In Disney They have been betting on live-action remakes of their animated classics for many years now. It is a formula that you will like more or less -I am among the latter-, but what nobody can dispute is how well they usually work commercially, with several of them ranked among the highest grossing films in history. I don’t know if ‘The Little Mermaid’ will also get it, although the biggest surprise would be that it didn’t sweep the theaters during its run.
For my part, I didn’t have too much hope for ‘The Little Mermaid’, a feeling that worsened after seeing the new designs by Flounder and Sebastian. It also didn’t help to learn that Disney was upholding their apparent tradition of having these remakes exceed two hours in length when the animated originals rarely made it to 90 minutes. Luckily, the final result has ended up being a pleasant surprise, because it is true that It’s not quite a good movie, but it’s a pretty decent review of the story.
Lights and shadows under the sea
In general terms, ‘The Little Mermaid’ follows the same plot arc of the beloved feature film directed by John Musker and Ron Clements which served to start a new golden age of Disney animated cinema: Ariel is fascinated with humans and one day saves one of them from what would have been certain death. Falling in love with him at first sight, the young mermaid accepts a deal offered by the sea witch Ursula, but there is a catch and everything will get complicated from there.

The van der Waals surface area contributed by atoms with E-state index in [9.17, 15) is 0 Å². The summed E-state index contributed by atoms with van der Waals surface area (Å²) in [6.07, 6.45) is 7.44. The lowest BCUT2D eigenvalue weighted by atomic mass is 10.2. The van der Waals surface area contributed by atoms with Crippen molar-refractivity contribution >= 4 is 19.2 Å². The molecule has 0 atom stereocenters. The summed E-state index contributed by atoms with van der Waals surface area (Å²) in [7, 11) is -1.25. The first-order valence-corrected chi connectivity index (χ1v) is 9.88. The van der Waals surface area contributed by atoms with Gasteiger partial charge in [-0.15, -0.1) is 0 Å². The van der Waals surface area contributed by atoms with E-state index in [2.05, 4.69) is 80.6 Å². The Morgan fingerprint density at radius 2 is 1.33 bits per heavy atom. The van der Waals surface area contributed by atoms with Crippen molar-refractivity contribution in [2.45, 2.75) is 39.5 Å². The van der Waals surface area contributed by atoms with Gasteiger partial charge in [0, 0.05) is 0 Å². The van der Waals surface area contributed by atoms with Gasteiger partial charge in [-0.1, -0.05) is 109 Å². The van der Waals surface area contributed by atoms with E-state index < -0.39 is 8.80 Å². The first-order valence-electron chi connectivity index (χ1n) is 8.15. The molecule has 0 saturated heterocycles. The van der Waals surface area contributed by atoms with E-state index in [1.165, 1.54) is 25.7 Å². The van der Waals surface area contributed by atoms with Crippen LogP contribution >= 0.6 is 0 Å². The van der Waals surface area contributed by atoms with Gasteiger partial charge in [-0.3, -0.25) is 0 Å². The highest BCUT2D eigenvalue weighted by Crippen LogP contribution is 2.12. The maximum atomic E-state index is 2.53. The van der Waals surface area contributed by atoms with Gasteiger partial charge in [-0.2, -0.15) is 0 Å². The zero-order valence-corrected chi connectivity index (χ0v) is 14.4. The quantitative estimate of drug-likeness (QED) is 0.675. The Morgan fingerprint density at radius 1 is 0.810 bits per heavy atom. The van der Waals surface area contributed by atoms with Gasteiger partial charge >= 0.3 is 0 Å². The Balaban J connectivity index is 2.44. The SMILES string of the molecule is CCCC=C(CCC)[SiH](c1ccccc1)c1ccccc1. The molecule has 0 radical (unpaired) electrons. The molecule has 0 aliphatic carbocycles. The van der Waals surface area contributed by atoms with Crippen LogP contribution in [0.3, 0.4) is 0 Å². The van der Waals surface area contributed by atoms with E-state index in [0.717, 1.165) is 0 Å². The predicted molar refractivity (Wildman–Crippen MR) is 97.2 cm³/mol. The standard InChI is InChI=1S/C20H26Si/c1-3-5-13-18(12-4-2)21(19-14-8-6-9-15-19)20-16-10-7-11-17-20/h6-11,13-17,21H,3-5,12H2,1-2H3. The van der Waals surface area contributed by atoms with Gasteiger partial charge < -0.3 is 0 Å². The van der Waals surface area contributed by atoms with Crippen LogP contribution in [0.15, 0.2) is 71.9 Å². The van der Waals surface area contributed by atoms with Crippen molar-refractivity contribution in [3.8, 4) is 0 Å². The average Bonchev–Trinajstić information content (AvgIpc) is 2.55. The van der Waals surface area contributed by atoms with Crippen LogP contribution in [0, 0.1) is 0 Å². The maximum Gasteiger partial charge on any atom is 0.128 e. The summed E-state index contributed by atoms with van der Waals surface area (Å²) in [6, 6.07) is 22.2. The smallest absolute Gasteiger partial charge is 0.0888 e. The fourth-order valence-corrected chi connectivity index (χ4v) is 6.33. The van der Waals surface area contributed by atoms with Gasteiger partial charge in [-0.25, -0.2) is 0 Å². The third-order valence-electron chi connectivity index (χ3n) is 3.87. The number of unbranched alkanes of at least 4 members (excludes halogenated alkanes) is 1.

However, it is fair to recognize that those responsible for this new version have taken care to update the story far beyond the debatable decision to retouch two of the original songs with the idea of adapting them to the sensibilities of our time. For example, Eric’s character comes out winning by far compared to the original, where he was little more than a decorative element with which Ariel fell in love. Here he is really a character with motivations and background, but beware, that does not mean that they have done a fascinating job with him.
And it is true that Jonah Hauer King It complies in the interpretive, but the character still does not have a real spark to conquer the public. In return, the best moments of the film -I am thinking mainly of the part from when Ariel becomes human and goes outside until just when Ursula interferes between them, since that is when ‘The Little Mermaid’ is closest to having the charm of the original work- have him as one of the key characters.
Yes indeed, I do not forget the great missed opportunity that ‘The Little Mermaid’ has to connect the past of its two protagonists and that would have served to give a more tragic touch to the story. I have no doubt that there was some version of the script where they had to consider doing it and that they ultimately dropped it to focus solely on how it served to bond between Eric and Ariel in terms of their interest in each other’s universe.